Chivers calls this book the story “of how fully automatic rifles, lightweight and often concealable tools that perform their intended tasks with reliability and efficiency, came into existence and widespread use.” He story starts with Dr. Gatling, whose multi-barreled machine gun was never purchased by the Regular Army during the Civil War, but which was brought into battle by the Navy and militia units. After the war, Gatling sold his “patent box for perforating men” around the world, including states across Europe and also China and Turkey. Nonetheless, as World War I approached, many armies did not have as many machine guns as they could have used. The British munitions minister, a civilian, was shocked by “the fanatical hostility displayed by the Higher Commands to any new ideas” and had to force machine guns on them. Some armies, however, understand the value of the machine gun perfectly, and Chivers argues the Soviet Red Army revolutionized warfare by first designing, and then globally distributing, the AK-47, a fully automatic infantry weapon. Chivers is also highly critical of the US effort to design and field the M-16 rifle, which was the result of a disordered acquisitions program. This book concludes by describing the vast geopolitical effects that, Chivers thinks, resulted from the proliferation of the AK-47 as “everyman’s gun.” This provocative book will help your team understand how small arms have changed the experience of infantry combat.
Stephen Biddle, Military Power: Explaining Victory and Defeat in Modern Battle (2004)
Chivers argues that modern automatic small arms have served as a “great equalizer” that have transformed war and politics. There is certainly some truth to this: The Gun describes untrained forces using lethal AK-47s to stop professional armies. That being said, tactics still matter. As brilliant Marine Olivia Garard put it, the physical properties of a weapon are “necessary but not sufficient for their lethality.” Any infantry soldier knows that a machine gun position with unsecure flanks is vulnerable to being enveloped and defeated, no matter how advanced the machine gun it contains. Stephen Biddle’s numbers-heavy book explains why increasing weapons system lethality has not actually transformed war, arguing that the critical factor in military outcomes is not materiel, but the “modern system” of force employment, a “tightly interrelated complex of cover, concealment, dispersion, suppression, small-unit independent maneuver, and combined arms at the tactical level, and depth, reserves, and differential concentration at the operational level of war.” Simply put, numbers and materiel don’t explain who wins wars, but tactics do. Tactical differences explain why the US Army rolled over the Iraqi Army in the Persian Gulf War despite the fact that the Iraqis had access to many advanced Soviet weapons: the US Army had mastered the modern system, and the Iraqis had not. This also explains why the poorly equipped but exceptionally tactically proficient North Vietnamese troops did so well in the Vietnam War. Of course, most soldiers already know that. As the Special Operations Truths tell us: “Humans are more important than hardware.”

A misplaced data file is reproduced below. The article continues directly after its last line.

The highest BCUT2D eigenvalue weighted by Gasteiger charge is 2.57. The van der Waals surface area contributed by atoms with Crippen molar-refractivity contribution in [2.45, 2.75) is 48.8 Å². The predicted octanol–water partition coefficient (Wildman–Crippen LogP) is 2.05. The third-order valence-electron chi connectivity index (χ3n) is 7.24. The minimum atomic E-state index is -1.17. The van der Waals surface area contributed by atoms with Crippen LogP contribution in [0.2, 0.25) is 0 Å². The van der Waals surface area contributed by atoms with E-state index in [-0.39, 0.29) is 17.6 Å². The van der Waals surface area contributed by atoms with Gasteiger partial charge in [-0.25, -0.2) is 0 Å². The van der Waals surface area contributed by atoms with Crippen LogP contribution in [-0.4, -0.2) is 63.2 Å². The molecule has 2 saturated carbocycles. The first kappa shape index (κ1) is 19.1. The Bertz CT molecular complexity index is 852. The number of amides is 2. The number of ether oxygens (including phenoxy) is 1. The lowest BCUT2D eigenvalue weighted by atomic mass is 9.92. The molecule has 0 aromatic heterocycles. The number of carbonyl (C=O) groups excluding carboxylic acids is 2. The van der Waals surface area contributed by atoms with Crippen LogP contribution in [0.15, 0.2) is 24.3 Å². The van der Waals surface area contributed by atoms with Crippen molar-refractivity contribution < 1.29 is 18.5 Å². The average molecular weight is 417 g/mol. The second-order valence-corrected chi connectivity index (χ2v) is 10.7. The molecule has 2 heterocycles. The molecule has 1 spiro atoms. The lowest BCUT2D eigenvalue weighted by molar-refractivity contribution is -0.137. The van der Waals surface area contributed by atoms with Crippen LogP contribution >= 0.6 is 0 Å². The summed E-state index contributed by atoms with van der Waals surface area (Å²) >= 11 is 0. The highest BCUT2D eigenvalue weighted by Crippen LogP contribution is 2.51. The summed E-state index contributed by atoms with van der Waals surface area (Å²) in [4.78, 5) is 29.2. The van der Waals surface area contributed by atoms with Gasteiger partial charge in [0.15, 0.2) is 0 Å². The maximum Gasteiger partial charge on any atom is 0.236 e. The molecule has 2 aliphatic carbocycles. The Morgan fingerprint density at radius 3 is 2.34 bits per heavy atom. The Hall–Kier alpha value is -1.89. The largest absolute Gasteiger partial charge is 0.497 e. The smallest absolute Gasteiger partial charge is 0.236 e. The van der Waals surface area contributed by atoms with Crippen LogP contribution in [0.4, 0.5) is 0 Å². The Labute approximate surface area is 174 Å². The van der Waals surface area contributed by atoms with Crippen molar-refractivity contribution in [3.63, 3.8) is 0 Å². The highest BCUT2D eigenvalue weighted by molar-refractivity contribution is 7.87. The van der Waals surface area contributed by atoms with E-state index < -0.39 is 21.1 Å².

Biddle’s book is particularly useful to help understand survivability on the modern battlefield. I know, I know, “survivability” is the wrong buzzword, but arguably it is the most important mission of the Close Combat Lethality Task Force. Close combat forces are not the most lethal forces we have: in all probability, most of the casualties we cause on future battlefields will be the result of long-range fires, following historic patterns. But as former Secretary of Defense James Mattis soberly reminded us when founding it, 90 percent of American battlefield casualties since World War II have been suffered by close combat formations such as infantry squads. The “modern” system that Biddle describes is fundamentally about allowing forces to survive on the modern, fire-swept battlefield. As he puts it, the modern system “blunts” the lethality of advanced weapons if employed correctly. And as Biddle importantly argues, ensuring survivability requires changes across the full spectrum of what the Defense Department calls “DOTMLPFP”—doctrine, organization, training, materiel, leadership and education, personnel, and facilities.
Capt. T.S. Allen serves as an intelligence officer in the US Army.
The views expressed are those of the author and do not reflect the official position of the United States Military Academy, Department of the Army, or Department of Defense.
Image credit: Spc. Jeffery Harris, US Army